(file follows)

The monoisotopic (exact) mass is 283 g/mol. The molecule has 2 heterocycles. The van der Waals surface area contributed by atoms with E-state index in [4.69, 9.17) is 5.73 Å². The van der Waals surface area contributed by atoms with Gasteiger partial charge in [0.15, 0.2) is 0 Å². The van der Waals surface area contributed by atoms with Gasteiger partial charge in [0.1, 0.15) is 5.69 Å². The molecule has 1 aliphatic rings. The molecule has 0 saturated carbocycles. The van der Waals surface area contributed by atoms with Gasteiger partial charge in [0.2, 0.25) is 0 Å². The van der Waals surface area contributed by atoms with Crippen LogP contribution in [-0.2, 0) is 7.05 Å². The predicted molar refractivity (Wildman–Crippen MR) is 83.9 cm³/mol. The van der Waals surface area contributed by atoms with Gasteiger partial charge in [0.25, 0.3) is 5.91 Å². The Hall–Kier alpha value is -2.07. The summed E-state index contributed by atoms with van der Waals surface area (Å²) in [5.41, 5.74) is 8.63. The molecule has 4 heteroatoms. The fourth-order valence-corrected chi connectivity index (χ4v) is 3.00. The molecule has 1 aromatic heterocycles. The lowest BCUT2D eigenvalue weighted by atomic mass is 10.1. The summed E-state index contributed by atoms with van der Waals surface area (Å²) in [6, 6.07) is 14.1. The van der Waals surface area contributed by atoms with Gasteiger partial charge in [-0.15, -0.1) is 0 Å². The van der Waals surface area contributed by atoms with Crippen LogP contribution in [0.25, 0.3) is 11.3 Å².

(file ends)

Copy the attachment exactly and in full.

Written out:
The monoisotopic (exact) mass is 283 g/mol. The molecule has 2 heterocycles. The van der Waals surface area contributed by atoms with E-state index in [4.69, 9.17) is 5.73 Å². The van der Waals surface area contributed by atoms with Gasteiger partial charge in [0.15, 0.2) is 0 Å². The van der Waals surface area contributed by atoms with Gasteiger partial charge in [0.1, 0.15) is 5.69 Å². The molecule has 1 aliphatic rings. The molecule has 0 saturated carbocycles. The van der Waals surface area contributed by atoms with Gasteiger partial charge in [0.2, 0.25) is 0 Å². The van der Waals surface area contributed by atoms with Crippen LogP contribution in [-0.2, 0) is 7.05 Å². The predicted molar refractivity (Wildman–Crippen MR) is 83.9 cm³/mol. The van der Waals surface area contributed by atoms with Gasteiger partial charge in [0.25, 0.3) is 5.91 Å². The Hall–Kier alpha value is -2.07. The summed E-state index contributed by atoms with van der Waals surface area (Å²) in [5.41, 5.74) is 8.63. The molecule has 4 heteroatoms. The fourth-order valence-corrected chi connectivity index (χ4v) is 3.00. The molecule has 1 aromatic heterocycles. The lowest BCUT2D eigenvalue weighted by atomic mass is 10.1. The summed E-state index contributed by atoms with van der Waals surface area (Å²) in [6, 6.07) is 14.1. The van der Waals surface area contributed by atoms with Gasteiger partial charge in [-0.15, -0.1) is 0 Å². The van der Waals surface area contributed by atoms with Crippen LogP contribution in [0.25, 0.3) is 11.3 Å².